Pass a Student Government Resolution

Open Textbook AllianceIt's time for your student government to make its support for open textbooks official.

Colleges are saving students millions of dollars by using open textbooks in a relatively small number of classes. Now it’s time to make open textbooks the norm on campus.

We’re making a nationwide call to action, asking student governments to pass resolutions in support of expanding the use of open textbooks.

We’ll be using these resolutions to build support for open textbook programs at every level. They will show the student support for open books as we talk to school administrators, statewide university officials, legislators, publishers, and more.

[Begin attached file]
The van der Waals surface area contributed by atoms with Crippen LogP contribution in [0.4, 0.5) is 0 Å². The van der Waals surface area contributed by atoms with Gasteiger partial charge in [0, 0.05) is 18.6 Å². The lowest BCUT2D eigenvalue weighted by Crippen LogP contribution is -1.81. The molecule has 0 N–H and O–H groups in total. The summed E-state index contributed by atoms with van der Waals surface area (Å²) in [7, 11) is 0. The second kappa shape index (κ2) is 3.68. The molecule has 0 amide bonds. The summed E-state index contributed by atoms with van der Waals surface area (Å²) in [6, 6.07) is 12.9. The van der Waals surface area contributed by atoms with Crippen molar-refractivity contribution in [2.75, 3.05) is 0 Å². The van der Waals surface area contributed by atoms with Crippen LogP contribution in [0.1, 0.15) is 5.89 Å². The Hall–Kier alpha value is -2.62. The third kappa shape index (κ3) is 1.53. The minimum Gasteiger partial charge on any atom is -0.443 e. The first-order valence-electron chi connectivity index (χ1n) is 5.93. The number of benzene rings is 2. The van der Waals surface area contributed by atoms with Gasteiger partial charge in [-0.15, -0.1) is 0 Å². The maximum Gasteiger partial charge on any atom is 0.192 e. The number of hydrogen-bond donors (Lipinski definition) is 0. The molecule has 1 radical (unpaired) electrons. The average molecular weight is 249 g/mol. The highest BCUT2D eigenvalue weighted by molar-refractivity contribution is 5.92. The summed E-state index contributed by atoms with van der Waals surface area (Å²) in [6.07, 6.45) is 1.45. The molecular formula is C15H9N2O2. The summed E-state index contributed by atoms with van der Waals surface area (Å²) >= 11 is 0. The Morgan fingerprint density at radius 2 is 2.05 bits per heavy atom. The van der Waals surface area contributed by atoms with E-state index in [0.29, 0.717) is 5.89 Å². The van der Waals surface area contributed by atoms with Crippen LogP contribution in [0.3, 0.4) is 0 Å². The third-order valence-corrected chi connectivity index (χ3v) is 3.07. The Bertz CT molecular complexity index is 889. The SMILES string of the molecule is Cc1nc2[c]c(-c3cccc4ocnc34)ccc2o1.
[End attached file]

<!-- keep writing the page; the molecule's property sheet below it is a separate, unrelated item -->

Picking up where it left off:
Add your student government’s voice to this movement. Pass a resolution this month in support of open textbooks.

Here’s a sample resolution that you can use as a starting point.

And if you’ve already passed a resolution in support of open textbooks, please email us a copy so that we can add your voice to our effort.

PCC Saves Students $1 Million on Textbooks

Portland Community College announced that their Open Educational Resources program has saved students more than $1 million on textbooks in the past two years.

In 2015, Oregon passed legislation creating Open Oregon Educational Resources, a program to help fund and encourage the use of open materials. To date, nine PCC faculty members have received funding from the Open Oregon program to adopt or create open textbooks. Perhaps even more exciting, at least a dozen other PCC faculty members have chosen to adopt open textbooks, without receiving funding to support their choice to switch.